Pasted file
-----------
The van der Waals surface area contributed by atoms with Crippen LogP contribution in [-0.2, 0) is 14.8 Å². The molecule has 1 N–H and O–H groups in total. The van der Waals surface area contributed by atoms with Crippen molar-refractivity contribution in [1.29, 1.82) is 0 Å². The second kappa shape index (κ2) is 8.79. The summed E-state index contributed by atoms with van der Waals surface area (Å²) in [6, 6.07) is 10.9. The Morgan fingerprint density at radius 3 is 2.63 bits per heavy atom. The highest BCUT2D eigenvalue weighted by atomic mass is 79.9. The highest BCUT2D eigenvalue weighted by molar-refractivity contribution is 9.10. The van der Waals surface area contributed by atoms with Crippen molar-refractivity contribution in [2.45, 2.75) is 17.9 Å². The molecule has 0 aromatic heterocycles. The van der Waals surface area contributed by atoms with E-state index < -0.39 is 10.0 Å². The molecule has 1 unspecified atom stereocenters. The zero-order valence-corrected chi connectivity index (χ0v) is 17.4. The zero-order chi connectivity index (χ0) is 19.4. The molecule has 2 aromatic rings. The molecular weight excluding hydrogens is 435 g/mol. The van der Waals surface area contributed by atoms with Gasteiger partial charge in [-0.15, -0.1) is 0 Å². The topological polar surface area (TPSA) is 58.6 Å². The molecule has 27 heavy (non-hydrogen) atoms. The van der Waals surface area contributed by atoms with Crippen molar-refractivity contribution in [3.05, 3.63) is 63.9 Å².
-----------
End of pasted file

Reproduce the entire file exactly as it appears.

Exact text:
The van der Waals surface area contributed by atoms with Crippen LogP contribution in [-0.2, 0) is 14.8 Å². The molecule has 1 N–H and O–H groups in total. The van der Waals surface area contributed by atoms with Crippen molar-refractivity contribution in [1.29, 1.82) is 0 Å². The second kappa shape index (κ2) is 8.79. The summed E-state index contributed by atoms with van der Waals surface area (Å²) in [6, 6.07) is 10.9. The Morgan fingerprint density at radius 3 is 2.63 bits per heavy atom. The highest BCUT2D eigenvalue weighted by atomic mass is 79.9. The highest BCUT2D eigenvalue weighted by molar-refractivity contribution is 9.10. The van der Waals surface area contributed by atoms with Crippen molar-refractivity contribution in [2.45, 2.75) is 17.9 Å². The molecule has 0 aromatic heterocycles. The van der Waals surface area contributed by atoms with E-state index < -0.39 is 10.0 Å². The molecule has 1 unspecified atom stereocenters. The zero-order valence-corrected chi connectivity index (χ0v) is 17.4. The zero-order chi connectivity index (χ0) is 19.4. The molecule has 2 aromatic rings. The molecular weight excluding hydrogens is 435 g/mol. The van der Waals surface area contributed by atoms with Gasteiger partial charge in [-0.15, -0.1) is 0 Å². The topological polar surface area (TPSA) is 58.6 Å². The molecule has 27 heavy (non-hydrogen) atoms. The van der Waals surface area contributed by atoms with Crippen molar-refractivity contribution in [3.05, 3.63) is 63.9 Å².